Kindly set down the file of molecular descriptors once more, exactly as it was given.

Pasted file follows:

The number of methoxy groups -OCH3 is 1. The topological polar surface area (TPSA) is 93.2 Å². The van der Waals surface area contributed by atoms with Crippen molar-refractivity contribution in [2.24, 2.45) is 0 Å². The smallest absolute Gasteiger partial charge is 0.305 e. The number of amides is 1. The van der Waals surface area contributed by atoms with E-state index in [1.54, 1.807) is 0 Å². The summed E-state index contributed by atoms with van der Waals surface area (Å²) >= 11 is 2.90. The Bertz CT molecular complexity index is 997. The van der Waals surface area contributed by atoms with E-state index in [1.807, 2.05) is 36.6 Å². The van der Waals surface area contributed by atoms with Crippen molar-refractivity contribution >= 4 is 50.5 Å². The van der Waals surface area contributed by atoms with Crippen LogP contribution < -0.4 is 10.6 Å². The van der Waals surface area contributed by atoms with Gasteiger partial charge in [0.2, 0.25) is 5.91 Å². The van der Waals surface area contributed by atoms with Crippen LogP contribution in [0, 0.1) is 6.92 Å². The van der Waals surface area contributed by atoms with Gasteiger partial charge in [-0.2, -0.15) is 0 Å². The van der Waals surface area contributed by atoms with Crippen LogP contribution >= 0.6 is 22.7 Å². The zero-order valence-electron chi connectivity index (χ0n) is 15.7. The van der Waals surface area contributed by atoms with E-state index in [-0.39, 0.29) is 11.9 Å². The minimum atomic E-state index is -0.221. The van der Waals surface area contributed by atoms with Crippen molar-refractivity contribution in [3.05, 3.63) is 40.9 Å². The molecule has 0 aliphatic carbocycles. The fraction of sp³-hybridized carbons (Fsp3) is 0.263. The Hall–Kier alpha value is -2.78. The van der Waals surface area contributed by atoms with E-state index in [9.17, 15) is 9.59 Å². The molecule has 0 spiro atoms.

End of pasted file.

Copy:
The number of methoxy groups -OCH3 is 1. The topological polar surface area (TPSA) is 93.2 Å². The van der Waals surface area contributed by atoms with Crippen molar-refractivity contribution in [2.24, 2.45) is 0 Å². The smallest absolute Gasteiger partial charge is 0.305 e. The number of amides is 1. The van der Waals surface area contributed by atoms with E-state index in [1.54, 1.807) is 0 Å². The summed E-state index contributed by atoms with van der Waals surface area (Å²) >= 11 is 2.90. The Bertz CT molecular complexity index is 997. The van der Waals surface area contributed by atoms with E-state index in [1.807, 2.05) is 36.6 Å². The van der Waals surface area contributed by atoms with Crippen molar-refractivity contribution >= 4 is 50.5 Å². The van der Waals surface area contributed by atoms with Crippen LogP contribution < -0.4 is 10.6 Å². The van der Waals surface area contributed by atoms with Gasteiger partial charge in [0.2, 0.25) is 5.91 Å². The van der Waals surface area contributed by atoms with Crippen LogP contribution in [0, 0.1) is 6.92 Å². The van der Waals surface area contributed by atoms with Gasteiger partial charge in [-0.2, -0.15) is 0 Å². The van der Waals surface area contributed by atoms with Crippen LogP contribution >= 0.6 is 22.7 Å². The zero-order valence-electron chi connectivity index (χ0n) is 15.7. The van der Waals surface area contributed by atoms with E-state index in [-0.39, 0.29) is 11.9 Å². The minimum atomic E-state index is -0.221. The van der Waals surface area contributed by atoms with Crippen molar-refractivity contribution in [3.05, 3.63) is 40.9 Å². The molecule has 0 aliphatic carbocycles. The fraction of sp³-hybridized carbons (Fsp3) is 0.263. The Hall–Kier alpha value is -2.78. The van der Waals surface area contributed by atoms with E-state index in [9.17, 15) is 9.59 Å². The molecule has 0 spiro atoms.